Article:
A Simple but Powerful Practice to Change your Thoughts and Increase your Self-Worth.

"The Real Me"
The Real Me?

“You yourself, as much as anybody in the entire universe, deserve your love and affection”― Siddhārtha Gautama

“I’m a flop.”

“I loathe everything about me.”

“Nobody loves me. I’m not worthy of love.”

Have you experienced similar thoughts where you felt like you weren’t worthy or good enough?

You might have felt some of these emotions when you confronted traumatic life events at work, home or in your relationships.

You may have even had the recurring negative talk and thoughts of inadequacy when growing up.

Especially so if you grew up in a mob or KGB family. Or attended religious boarding schools with disciplinarian teachers!

Confronting my self-worth.

While I didn’t grow up in a mobster family or the KGB, I’ve had my fair share of self-hating reflections about myself.

Growing up, the barrage of critical and negative comments from family takes a toll.

There’s also no experience which tests a person’s self-worth like a divorce.

When someone who you love rejects you, you begin to feel like you’re inadequate and unworthy of love.

Like you’re not fit to be loved.

You’re not whole.

Broken. Damaged.

More than the breakup and separation, it were these reoccurring thoughts which filled my mind and my life. As time passed, my self-pity and sorrow turned more towards reaffirming self-loathing and hatred.

“Why would I want to live with myself when even my former wife didn’t?”.

I questioned and scrutinized myself with these unhealthy thoughts.

Of course, none of these thoughts were an accurate reflection of myself . They may have described how I was feeling in life but they were skewed and far removed from reality.

These were thoughts that I was expressing to myself because of some of the painful circumstances I was experiencing.

You may be going through something similar. Or you may have had emotionally scarring experiences and a rough childhood which created your negative self-image.

Self-loathing isn’t a permanent condition – you have the power to shift your mindset.

Thoughts of self-hatred and loathing can arise from painful life events. Or simply a recurring pattern from growing up in a negative and critical environment.

Such thoughts can come about before you slide into a state of depression. In fact, psychotherapist Drew Coster says “depression often happens when people feel like they’re not good enough, or a failure.”

Regardless of how these thoughts arise in your life, you can take action to turn around this self-imposed mindset of negativity.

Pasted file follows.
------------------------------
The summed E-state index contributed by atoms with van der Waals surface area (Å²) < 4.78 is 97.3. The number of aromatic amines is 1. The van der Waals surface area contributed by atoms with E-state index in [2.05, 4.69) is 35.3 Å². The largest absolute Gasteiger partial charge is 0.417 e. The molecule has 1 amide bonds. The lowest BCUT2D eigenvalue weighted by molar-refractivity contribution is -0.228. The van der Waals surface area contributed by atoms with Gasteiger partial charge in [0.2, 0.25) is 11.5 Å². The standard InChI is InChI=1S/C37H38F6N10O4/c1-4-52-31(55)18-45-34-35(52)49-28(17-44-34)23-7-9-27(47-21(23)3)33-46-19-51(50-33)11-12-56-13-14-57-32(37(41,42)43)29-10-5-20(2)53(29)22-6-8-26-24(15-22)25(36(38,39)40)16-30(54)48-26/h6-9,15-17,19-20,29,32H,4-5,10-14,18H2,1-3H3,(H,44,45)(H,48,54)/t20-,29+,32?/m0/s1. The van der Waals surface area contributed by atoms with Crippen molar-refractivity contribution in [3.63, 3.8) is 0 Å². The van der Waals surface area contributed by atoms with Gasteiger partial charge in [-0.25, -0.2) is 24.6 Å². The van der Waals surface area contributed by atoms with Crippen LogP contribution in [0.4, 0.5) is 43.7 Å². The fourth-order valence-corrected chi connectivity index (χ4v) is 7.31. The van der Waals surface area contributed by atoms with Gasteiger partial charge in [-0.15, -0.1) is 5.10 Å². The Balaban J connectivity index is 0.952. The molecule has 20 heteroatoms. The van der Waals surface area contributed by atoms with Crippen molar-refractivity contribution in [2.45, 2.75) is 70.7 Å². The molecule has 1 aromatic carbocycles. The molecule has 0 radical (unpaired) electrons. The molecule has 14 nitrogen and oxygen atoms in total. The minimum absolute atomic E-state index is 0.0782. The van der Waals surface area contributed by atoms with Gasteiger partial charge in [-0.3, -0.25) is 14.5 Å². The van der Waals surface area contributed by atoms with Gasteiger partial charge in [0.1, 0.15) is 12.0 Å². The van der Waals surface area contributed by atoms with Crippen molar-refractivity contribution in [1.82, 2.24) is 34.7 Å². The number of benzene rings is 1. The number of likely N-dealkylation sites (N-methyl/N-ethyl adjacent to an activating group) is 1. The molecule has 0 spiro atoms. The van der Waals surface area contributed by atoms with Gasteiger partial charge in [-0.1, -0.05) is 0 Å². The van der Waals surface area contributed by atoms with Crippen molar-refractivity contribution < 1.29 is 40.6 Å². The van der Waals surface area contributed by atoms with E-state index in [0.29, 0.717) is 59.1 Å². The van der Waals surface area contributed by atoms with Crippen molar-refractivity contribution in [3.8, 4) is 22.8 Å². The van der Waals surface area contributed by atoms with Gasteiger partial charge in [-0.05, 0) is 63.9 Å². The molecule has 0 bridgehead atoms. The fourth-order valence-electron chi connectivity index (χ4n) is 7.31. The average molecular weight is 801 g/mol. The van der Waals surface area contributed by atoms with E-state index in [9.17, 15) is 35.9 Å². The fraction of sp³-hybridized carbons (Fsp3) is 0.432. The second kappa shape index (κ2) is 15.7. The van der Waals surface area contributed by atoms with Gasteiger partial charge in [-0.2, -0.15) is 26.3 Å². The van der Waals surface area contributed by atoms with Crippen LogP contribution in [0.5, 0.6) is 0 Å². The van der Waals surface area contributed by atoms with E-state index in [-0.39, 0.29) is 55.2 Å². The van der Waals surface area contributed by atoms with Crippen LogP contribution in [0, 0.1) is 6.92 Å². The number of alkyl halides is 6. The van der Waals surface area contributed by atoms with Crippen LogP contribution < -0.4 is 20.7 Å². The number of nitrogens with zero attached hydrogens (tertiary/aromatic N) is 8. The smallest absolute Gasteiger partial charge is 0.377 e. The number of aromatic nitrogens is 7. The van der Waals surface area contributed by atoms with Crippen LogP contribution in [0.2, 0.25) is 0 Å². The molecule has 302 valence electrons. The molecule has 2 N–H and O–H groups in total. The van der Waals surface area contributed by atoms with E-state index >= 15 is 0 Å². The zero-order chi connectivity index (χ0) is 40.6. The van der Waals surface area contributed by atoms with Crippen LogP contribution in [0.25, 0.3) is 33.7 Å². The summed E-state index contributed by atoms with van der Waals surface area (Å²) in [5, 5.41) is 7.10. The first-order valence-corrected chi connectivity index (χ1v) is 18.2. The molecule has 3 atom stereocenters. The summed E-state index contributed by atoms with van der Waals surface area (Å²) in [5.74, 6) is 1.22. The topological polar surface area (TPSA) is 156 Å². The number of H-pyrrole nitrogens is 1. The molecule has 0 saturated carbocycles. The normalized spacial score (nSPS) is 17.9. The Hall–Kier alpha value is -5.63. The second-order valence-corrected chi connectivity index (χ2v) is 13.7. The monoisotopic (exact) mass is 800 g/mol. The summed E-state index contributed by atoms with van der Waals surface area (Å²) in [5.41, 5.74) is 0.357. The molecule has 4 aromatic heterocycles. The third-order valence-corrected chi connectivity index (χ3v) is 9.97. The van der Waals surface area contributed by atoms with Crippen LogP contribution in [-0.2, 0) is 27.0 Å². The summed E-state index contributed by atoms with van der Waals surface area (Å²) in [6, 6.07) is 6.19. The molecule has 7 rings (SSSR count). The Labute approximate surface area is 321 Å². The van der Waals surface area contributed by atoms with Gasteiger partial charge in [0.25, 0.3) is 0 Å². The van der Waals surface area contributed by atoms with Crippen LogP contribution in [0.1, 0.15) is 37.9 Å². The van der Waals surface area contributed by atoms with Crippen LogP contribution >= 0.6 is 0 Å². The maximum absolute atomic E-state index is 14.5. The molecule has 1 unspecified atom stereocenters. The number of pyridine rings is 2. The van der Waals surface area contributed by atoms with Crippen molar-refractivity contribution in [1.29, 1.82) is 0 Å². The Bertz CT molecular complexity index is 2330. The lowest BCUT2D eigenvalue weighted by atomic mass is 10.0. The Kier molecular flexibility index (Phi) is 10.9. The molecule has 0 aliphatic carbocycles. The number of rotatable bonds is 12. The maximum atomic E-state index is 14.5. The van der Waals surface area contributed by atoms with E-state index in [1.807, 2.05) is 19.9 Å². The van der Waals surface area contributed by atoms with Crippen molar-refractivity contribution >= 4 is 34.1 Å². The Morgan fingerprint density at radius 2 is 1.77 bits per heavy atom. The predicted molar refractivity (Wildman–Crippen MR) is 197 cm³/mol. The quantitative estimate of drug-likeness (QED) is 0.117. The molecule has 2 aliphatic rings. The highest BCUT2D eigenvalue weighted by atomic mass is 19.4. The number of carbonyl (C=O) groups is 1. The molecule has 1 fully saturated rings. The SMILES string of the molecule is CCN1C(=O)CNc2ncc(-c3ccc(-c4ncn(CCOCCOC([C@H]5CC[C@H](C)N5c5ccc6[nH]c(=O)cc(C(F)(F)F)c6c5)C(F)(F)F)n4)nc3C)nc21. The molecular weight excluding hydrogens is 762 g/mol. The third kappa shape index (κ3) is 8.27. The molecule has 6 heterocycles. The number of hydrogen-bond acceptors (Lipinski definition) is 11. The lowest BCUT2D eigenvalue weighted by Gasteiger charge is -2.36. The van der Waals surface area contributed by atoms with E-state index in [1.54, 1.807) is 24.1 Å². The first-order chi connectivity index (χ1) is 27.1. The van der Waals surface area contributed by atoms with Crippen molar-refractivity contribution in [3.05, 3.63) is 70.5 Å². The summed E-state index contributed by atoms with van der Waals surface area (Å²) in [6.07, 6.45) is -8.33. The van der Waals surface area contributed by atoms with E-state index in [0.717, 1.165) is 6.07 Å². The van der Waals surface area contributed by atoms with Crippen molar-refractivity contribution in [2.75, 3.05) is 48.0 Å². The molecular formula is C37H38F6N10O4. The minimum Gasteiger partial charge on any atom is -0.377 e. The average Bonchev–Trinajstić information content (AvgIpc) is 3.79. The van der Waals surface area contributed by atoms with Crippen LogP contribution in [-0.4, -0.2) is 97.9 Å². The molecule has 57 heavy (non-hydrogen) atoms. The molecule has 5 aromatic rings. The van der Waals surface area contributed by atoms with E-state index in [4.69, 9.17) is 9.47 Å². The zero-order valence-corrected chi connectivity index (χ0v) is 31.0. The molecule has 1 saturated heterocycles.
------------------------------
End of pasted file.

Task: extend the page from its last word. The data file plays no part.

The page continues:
Your thoughts and feelings are not etched in stone.

Instead think of them as rain drops sitting on the railing after a heavy rain. When the sun comes out, these raindrops, like your negative self-talk, have the ability to dry up quickly and evaporate.

A simple mind-shifting strategy to call out your negative self-talk and love yourself more.

Let’s start with this premise.

You don’t have to allow these thoughts which control your mind to control your life.

You can help boost your self-esteem to shift the tide of disheartening thoughts.

How do you develop self-esteem? According to Dr. David Burns, in the best-selling book, Feeling Good, The New Mood Therapy, says “you don’t have to do anything especially worthy to create or deserve self-esteem; all you have to do is turnoff that critical, haranguing inner voice.”

Here’s a very simple, yet powerful, mind-shifting, practice you can employ to turn the tide on the thoughts and feelings which arise from this emotional load you’ve been carrying around

1. Identify these thoughts of worthlessness you may be experiencing.

Catch those irritating critters like how you would pursue pesky mosquitos: patiently and mindfully.

Self-reflection, journaling, talking about your thoughts to a friend or professional, and mindfulness practices are some ways to come to observe and recognize your negative thought patterns.

As these thoughts arise, acknowledge them by writing them down.

2. Examine and evaluate your thoughts about yourself.

Are these thoughts and feelings valid? Ask yourself, “what if this thought wasn’t true?”

Look at these thoughts objectively – are the negative thoughts valid? Or are they simply inaccurate reflections created by your past?

You may have performed poorly in a task or had a failure at work, but does that make you an overall failure at life?

You could have bombed your last interview for a job but, does that mean you’re incompetent and not hireable by any company?

Play devil’s advocate with these negative thoughts to question their validity.

3. Challenge the thoughts and feelings you’re experiencing.

Counter your thoughts. Challenge them.